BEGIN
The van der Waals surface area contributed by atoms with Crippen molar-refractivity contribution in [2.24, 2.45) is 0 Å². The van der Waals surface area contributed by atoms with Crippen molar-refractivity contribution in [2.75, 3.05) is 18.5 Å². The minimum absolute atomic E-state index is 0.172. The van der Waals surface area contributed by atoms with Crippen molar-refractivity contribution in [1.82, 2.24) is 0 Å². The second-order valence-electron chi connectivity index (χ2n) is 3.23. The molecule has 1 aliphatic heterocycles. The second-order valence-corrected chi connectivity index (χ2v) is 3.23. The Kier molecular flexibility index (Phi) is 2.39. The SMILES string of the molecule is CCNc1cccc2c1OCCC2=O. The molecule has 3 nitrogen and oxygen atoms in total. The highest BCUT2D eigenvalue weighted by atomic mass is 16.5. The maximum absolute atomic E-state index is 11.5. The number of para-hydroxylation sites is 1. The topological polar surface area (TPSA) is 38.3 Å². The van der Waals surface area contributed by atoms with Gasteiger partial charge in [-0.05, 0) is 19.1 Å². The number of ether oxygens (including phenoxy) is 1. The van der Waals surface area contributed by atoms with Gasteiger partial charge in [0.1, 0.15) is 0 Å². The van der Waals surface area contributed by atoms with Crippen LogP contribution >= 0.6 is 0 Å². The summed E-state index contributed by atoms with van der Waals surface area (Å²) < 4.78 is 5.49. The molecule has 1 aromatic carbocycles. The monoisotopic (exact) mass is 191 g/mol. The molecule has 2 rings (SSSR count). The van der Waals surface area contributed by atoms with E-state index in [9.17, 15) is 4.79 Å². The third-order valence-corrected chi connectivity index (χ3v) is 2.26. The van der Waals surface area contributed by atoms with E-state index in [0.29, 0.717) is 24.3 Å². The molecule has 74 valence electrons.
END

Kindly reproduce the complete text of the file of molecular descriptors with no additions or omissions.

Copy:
The van der Waals surface area contributed by atoms with Crippen molar-refractivity contribution in [2.24, 2.45) is 0 Å². The van der Waals surface area contributed by atoms with Crippen molar-refractivity contribution in [2.75, 3.05) is 18.5 Å². The minimum absolute atomic E-state index is 0.172. The van der Waals surface area contributed by atoms with Crippen molar-refractivity contribution in [1.82, 2.24) is 0 Å². The second-order valence-electron chi connectivity index (χ2n) is 3.23. The molecule has 1 aliphatic heterocycles. The second-order valence-corrected chi connectivity index (χ2v) is 3.23. The Kier molecular flexibility index (Phi) is 2.39. The SMILES string of the molecule is CCNc1cccc2c1OCCC2=O. The molecule has 3 nitrogen and oxygen atoms in total. The highest BCUT2D eigenvalue weighted by atomic mass is 16.5. The maximum absolute atomic E-state index is 11.5. The number of para-hydroxylation sites is 1. The topological polar surface area (TPSA) is 38.3 Å². The van der Waals surface area contributed by atoms with Gasteiger partial charge in [-0.05, 0) is 19.1 Å². The number of ether oxygens (including phenoxy) is 1. The van der Waals surface area contributed by atoms with Gasteiger partial charge in [0.1, 0.15) is 0 Å². The van der Waals surface area contributed by atoms with Crippen LogP contribution >= 0.6 is 0 Å². The summed E-state index contributed by atoms with van der Waals surface area (Å²) < 4.78 is 5.49. The molecule has 1 aromatic carbocycles. The monoisotopic (exact) mass is 191 g/mol. The molecule has 2 rings (SSSR count). The van der Waals surface area contributed by atoms with E-state index in [9.17, 15) is 4.79 Å². The third-order valence-corrected chi connectivity index (χ3v) is 2.26. The van der Waals surface area contributed by atoms with E-state index in [0.29, 0.717) is 24.3 Å². The molecule has 74 valence electrons.